In utero exposure to butyl benzyl phthalate induces modifications in the morphology and the gene expression profile of the mammary gland: an experimental study in rats
1 Breast Cancer Research Laboratory, Fox Chase Cancer Center, Philadelphia, PA 19111, USA
2 Department of Cell Biology, Physiology and Immunology, Medicine School, Universitat Autònoma de Barcelona, Bellaterra, Barcelona, 08193, Spain
3 Department of Pharmacology and Toxicology, University of Alabama at Birmingham, Birmingham, AL 35294, USA
Environmental Health 2011, 10:5 doi:10.1186/1476-069X-10-5Published: 17 January 2011
Environmental estrogens are exogenous estrogen-mimicking compounds that can interfere with endogenous endocrine systems. Several of these endocrine disruptors have been shown to alter normal development and influence tumorigenesis in experimental models. N-butyl benzyl phthalate (BBP), a widely used plasticizer, is a well-known endocrine disruptor. The aim of this study was to elucidate the effect of prenatal exposure to BBP on the morphology, proliferative index, and genomic signature of the rat mammary gland at different ages.
In utero exposure was performed by gavage of pregnant Sprague Dawley CD rats with 120mg or 500mg BBP/kg/day from day 10 post-conception to delivery. Female litters were euthanized at 21, 35, 50 and 100 days. The morphology and proliferative index of the mammary gland were studied from whole mount preparations and BrdU incorporation, respectively. Gene expression profile was assessed by microarrays. Several genes found differentially expressed and related to different functional categories were further validated by real time RT-PCR.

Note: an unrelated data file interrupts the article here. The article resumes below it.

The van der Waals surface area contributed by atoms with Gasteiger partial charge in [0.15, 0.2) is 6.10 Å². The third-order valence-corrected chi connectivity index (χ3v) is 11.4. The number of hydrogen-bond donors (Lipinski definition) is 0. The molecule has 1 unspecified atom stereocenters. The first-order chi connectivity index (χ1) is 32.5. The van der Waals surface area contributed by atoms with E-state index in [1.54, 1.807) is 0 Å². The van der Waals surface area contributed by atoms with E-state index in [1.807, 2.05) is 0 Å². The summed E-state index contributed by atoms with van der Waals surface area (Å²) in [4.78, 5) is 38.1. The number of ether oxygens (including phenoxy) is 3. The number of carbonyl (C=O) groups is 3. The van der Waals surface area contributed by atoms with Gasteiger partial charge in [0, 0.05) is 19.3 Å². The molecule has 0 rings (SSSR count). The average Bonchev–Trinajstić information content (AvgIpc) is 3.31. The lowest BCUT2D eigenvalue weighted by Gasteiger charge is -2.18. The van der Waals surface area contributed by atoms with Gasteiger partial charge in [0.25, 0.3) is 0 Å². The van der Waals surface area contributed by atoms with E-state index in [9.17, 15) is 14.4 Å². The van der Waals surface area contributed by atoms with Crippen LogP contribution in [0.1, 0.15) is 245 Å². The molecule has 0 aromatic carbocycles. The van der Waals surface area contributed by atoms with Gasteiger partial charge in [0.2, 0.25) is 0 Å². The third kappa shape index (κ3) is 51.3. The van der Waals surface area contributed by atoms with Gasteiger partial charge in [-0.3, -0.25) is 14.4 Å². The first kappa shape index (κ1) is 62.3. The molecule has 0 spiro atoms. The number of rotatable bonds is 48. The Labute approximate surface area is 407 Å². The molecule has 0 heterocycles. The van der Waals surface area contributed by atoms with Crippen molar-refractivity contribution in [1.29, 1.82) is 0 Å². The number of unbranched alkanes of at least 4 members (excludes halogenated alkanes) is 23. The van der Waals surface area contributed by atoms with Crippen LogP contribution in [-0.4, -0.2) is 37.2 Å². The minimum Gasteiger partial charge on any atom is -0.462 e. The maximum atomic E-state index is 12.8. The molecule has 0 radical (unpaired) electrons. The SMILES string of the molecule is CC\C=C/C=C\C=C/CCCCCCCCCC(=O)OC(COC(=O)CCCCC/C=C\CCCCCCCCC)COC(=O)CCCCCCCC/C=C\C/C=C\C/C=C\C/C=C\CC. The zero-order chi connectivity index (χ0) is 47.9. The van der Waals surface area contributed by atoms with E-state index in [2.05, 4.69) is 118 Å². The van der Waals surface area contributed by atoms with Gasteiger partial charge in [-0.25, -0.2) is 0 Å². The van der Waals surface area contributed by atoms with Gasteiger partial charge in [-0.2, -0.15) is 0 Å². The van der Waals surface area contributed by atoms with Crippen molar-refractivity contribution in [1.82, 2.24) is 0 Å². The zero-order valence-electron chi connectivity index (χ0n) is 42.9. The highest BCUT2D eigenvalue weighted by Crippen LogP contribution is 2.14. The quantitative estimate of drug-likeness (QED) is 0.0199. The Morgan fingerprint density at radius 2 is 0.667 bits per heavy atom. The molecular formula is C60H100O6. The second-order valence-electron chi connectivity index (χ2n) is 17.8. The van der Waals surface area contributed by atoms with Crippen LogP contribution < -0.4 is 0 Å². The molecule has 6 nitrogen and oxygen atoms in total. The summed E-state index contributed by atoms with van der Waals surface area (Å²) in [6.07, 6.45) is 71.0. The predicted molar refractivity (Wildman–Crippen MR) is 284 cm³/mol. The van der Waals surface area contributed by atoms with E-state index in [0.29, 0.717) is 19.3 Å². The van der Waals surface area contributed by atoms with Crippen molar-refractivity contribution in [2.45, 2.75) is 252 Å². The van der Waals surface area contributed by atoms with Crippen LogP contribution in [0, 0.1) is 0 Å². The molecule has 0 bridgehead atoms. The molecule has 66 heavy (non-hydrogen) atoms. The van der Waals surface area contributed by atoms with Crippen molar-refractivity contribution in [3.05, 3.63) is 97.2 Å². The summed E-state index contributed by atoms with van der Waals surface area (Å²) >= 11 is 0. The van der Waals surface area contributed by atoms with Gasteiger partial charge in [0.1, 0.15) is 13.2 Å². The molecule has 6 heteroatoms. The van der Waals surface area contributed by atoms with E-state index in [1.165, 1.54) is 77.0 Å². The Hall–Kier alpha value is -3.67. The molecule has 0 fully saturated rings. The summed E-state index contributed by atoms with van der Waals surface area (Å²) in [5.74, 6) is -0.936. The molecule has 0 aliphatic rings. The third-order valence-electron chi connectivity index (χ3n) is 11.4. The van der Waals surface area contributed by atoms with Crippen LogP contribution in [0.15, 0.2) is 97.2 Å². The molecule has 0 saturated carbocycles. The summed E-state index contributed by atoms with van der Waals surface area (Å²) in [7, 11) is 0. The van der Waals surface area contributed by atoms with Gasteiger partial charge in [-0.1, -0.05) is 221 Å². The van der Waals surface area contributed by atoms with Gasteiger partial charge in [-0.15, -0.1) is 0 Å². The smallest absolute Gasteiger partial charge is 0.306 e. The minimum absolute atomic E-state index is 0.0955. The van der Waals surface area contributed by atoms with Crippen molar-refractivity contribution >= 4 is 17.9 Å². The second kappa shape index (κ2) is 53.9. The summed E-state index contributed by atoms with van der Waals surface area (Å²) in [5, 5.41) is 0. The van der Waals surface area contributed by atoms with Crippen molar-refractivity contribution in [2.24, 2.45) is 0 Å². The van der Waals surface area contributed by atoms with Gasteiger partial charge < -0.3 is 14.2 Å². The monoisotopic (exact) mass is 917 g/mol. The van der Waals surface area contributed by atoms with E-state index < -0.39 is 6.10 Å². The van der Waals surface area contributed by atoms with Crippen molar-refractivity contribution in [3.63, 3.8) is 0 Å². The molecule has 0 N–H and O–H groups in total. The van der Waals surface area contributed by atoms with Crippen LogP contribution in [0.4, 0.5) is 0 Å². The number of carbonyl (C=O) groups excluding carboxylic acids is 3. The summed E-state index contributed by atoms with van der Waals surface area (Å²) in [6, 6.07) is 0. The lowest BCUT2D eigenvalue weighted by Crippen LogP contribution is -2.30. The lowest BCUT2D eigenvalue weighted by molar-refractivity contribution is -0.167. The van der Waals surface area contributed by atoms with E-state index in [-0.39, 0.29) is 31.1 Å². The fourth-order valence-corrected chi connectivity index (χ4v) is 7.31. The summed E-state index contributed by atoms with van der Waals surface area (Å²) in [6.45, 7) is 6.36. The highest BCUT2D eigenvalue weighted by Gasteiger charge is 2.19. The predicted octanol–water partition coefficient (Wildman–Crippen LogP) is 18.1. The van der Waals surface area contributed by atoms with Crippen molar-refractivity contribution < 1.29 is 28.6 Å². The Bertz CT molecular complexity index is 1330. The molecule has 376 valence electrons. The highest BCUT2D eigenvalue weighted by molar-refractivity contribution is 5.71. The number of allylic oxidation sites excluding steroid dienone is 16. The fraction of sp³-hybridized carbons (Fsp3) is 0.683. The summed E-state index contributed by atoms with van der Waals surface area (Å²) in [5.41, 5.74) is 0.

Prenatal exposure of BBP induced delayed vaginal opening and changes in the post-natal mammary gland long after the end of the treatment, mainly by 35 days of age. Exposure to the high dose resulted in modifications in architecture and proliferative index of the mammary gland, mostly affecting the undifferentiated terminal end buds. Moreover, the expression profiles of this gland in the exposed rats were modified in a dose-dependent fashion. Analysis of functional categories showed that modified genes were related to immune function, cell signaling, proliferation and differentiation, or metabolism.
Our data suggest that in utero exposure to BBP induced a delayed pubertal onset and modified morphology of the mammary gland. These alterations were accompanied by modifications in gene expression previously associated with an increased susceptibility to carcinogenesis.